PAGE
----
Capitalism may pave way to healthy planet
LORD DIGBY JONES, in his editorial of 23 April, writes that London’s Easter weekend climate protestors are really attacking capitalism, the same capitalism which supports their ‘middle-class lifestyles’. Digby suggests they should leave capitalism alone and focus on the world’s plastic pollution problem.
Lord Digby well describes the global blight of plastic pollution with additional references to chemical and waste pollution in rivers, mostly in Asia. But he neglects to acknowledge the big picture of environmental degradation. For the successes we have enjoyed through 150 years of capitalism have left us with huge problems. And increasing numbers of scientists are predicting that if we do not address them with great urgency, our generation will have left our children, grandchildren and successive generations with problems they simply will not be able to solve.
There is overwhelming agreement in the scientific community that the number one environmental problem is global warming, most likely caused by consumer and industrial pollution.
Because of global warming, additional problems have arisen:
l The melting icecaps and rising sea levels
l Declining bio-diversity
l Oceanic dead zones
And there is pollution as well. Pollution can clearly be added to this list as an important concern. But plastic is only part of it. Chemicals in our water, particulates in our air, contaminants in our food supply and more form the larger picture of pollution.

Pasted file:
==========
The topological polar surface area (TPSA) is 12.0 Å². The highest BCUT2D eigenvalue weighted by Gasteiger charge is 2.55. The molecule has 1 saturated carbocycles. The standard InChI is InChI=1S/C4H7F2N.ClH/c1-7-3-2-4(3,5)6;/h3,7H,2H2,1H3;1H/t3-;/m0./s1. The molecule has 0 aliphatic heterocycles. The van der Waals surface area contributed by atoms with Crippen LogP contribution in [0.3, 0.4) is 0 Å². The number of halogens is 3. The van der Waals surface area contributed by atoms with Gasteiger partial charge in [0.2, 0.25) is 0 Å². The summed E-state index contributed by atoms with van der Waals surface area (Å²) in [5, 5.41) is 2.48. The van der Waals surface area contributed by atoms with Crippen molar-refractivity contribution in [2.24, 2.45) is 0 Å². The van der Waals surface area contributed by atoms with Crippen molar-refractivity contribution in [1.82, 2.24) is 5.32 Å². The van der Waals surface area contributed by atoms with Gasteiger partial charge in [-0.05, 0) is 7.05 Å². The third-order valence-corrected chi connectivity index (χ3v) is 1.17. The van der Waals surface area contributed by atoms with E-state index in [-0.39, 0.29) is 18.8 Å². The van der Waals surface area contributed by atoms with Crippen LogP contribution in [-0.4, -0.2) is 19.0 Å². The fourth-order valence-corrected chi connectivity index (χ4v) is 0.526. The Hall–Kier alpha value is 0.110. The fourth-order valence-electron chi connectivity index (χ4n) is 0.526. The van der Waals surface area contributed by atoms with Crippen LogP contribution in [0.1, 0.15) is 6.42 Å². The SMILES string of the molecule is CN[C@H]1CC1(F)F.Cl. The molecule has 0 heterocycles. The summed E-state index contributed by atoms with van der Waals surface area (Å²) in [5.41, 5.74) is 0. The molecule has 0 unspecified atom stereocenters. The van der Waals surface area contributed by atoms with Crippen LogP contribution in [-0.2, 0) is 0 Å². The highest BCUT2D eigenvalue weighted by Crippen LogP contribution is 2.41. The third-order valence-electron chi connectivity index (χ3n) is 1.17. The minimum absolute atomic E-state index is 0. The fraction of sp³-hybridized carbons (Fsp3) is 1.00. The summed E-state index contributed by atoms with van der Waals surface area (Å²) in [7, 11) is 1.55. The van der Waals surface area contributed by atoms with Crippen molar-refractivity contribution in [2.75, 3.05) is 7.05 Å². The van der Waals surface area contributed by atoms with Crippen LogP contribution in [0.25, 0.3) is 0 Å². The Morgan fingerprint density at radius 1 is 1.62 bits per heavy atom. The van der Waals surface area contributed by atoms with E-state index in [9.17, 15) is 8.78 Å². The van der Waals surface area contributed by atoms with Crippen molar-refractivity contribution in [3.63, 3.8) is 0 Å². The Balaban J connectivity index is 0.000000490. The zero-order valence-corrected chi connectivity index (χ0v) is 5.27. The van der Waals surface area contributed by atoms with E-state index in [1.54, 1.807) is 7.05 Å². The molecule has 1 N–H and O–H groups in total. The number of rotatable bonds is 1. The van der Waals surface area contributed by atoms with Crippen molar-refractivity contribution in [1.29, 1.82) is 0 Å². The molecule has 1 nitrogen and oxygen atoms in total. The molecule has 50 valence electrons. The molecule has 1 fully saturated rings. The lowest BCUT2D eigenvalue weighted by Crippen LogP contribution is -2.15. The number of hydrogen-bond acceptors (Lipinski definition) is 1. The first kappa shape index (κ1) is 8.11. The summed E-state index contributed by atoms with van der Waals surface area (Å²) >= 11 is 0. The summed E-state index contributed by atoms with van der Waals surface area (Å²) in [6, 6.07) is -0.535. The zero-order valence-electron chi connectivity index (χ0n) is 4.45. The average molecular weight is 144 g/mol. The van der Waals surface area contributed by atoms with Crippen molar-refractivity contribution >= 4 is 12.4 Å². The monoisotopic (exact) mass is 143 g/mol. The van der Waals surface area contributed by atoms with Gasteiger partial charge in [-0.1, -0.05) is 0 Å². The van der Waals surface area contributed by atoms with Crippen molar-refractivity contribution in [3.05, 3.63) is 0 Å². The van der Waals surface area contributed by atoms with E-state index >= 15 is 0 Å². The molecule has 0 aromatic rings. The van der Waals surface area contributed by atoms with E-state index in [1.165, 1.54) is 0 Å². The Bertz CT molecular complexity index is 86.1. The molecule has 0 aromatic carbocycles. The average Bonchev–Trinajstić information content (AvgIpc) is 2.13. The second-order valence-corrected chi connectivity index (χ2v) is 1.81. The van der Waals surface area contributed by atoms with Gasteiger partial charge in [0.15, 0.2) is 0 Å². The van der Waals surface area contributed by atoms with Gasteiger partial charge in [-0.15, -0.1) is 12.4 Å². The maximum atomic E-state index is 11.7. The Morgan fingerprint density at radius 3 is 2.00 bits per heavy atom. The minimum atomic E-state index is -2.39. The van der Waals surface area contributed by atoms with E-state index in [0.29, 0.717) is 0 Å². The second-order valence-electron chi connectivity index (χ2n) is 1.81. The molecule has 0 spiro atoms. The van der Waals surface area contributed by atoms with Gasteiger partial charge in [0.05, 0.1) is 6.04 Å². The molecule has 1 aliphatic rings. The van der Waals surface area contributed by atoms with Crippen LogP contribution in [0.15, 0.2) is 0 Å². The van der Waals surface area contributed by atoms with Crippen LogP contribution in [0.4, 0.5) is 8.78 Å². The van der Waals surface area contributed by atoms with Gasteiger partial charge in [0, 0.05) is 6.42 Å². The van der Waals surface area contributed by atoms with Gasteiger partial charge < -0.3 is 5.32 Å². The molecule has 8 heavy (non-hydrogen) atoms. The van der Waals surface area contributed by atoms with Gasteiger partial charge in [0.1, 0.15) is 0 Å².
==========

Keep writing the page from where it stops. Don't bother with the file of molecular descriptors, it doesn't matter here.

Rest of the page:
Would Lord Digby have us believe that if we cleansed our world of plastic waste, all would be well?
As a member of the moneyed elite who has been a most successful capitalist, Lord Digby’s focusing on plastics without giving regard to the universe of environmental problems will likely serve him well with climate change sceptics. But it is most unlikely to leave future generations with a healthy planet.
There is considerable agreement that our impending problems could be mitigated. But only through concerted international cooperation. And quickly. Sadly, this path currently seems unlikely, given the current state of international politics.
One ray of hope is that increasing numbers of capitalists and investors are starting to see the threat of environmental decline as a major threat to longer term business success and are taking steps accordingly. They believe inaction is not an option. As this movement to address environmental problems strengthens, it could well be that capitalism, while being blamed for our problems, will pave the way for our return to a healthy planet.
If only the world’s governments were to join in . . .